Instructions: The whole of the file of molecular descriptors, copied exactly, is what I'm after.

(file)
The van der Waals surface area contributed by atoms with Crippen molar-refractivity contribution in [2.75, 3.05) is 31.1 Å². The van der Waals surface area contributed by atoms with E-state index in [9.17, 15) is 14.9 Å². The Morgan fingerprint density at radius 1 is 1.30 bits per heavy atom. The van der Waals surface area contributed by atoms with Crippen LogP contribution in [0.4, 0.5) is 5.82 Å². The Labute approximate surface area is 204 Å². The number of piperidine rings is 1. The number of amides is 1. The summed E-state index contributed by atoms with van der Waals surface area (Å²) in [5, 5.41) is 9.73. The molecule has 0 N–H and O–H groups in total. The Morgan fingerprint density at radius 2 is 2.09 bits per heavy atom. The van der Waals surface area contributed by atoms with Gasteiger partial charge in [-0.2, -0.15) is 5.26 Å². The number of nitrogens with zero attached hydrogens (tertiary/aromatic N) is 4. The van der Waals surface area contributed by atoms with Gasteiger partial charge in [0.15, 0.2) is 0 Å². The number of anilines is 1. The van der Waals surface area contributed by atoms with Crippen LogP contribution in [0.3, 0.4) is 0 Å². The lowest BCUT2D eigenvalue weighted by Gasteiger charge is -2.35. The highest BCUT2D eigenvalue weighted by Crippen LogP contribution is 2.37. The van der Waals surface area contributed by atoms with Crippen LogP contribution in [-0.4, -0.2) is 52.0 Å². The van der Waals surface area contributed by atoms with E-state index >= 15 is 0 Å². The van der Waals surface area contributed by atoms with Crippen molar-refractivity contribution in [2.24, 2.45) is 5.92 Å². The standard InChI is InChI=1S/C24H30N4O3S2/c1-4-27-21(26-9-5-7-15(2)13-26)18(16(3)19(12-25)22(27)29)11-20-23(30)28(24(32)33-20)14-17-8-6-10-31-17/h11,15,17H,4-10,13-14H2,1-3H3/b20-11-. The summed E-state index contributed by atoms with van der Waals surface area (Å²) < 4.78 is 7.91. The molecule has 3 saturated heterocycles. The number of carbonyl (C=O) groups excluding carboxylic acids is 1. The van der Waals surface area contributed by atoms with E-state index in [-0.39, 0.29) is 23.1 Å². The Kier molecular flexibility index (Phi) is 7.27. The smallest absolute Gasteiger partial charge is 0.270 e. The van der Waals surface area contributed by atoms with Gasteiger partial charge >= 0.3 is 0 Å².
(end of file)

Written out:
The van der Waals surface area contributed by atoms with Crippen molar-refractivity contribution in [2.75, 3.05) is 31.1 Å². The van der Waals surface area contributed by atoms with E-state index in [9.17, 15) is 14.9 Å². The Morgan fingerprint density at radius 1 is 1.30 bits per heavy atom. The van der Waals surface area contributed by atoms with Crippen LogP contribution in [0.4, 0.5) is 5.82 Å². The Labute approximate surface area is 204 Å². The number of piperidine rings is 1. The number of amides is 1. The summed E-state index contributed by atoms with van der Waals surface area (Å²) in [5, 5.41) is 9.73. The molecule has 0 N–H and O–H groups in total. The Morgan fingerprint density at radius 2 is 2.09 bits per heavy atom. The van der Waals surface area contributed by atoms with Gasteiger partial charge in [-0.2, -0.15) is 5.26 Å². The number of nitrogens with zero attached hydrogens (tertiary/aromatic N) is 4. The van der Waals surface area contributed by atoms with Gasteiger partial charge in [0.15, 0.2) is 0 Å². The number of anilines is 1. The van der Waals surface area contributed by atoms with Crippen LogP contribution in [0.3, 0.4) is 0 Å². The lowest BCUT2D eigenvalue weighted by Gasteiger charge is -2.35. The highest BCUT2D eigenvalue weighted by Crippen LogP contribution is 2.37. The van der Waals surface area contributed by atoms with Crippen LogP contribution in [-0.4, -0.2) is 52.0 Å². The van der Waals surface area contributed by atoms with E-state index >= 15 is 0 Å². The van der Waals surface area contributed by atoms with Crippen molar-refractivity contribution in [2.24, 2.45) is 5.92 Å². The standard InChI is InChI=1S/C24H30N4O3S2/c1-4-27-21(26-9-5-7-15(2)13-26)18(16(3)19(12-25)22(27)29)11-20-23(30)28(24(32)33-20)14-17-8-6-10-31-17/h11,15,17H,4-10,13-14H2,1-3H3/b20-11-. The summed E-state index contributed by atoms with van der Waals surface area (Å²) < 4.78 is 7.91. The molecule has 3 saturated heterocycles. The number of carbonyl (C=O) groups excluding carboxylic acids is 1. The van der Waals surface area contributed by atoms with E-state index in [-0.39, 0.29) is 23.1 Å². The Kier molecular flexibility index (Phi) is 7.27. The smallest absolute Gasteiger partial charge is 0.270 e. The van der Waals surface area contributed by atoms with Gasteiger partial charge >= 0.3 is 0 Å².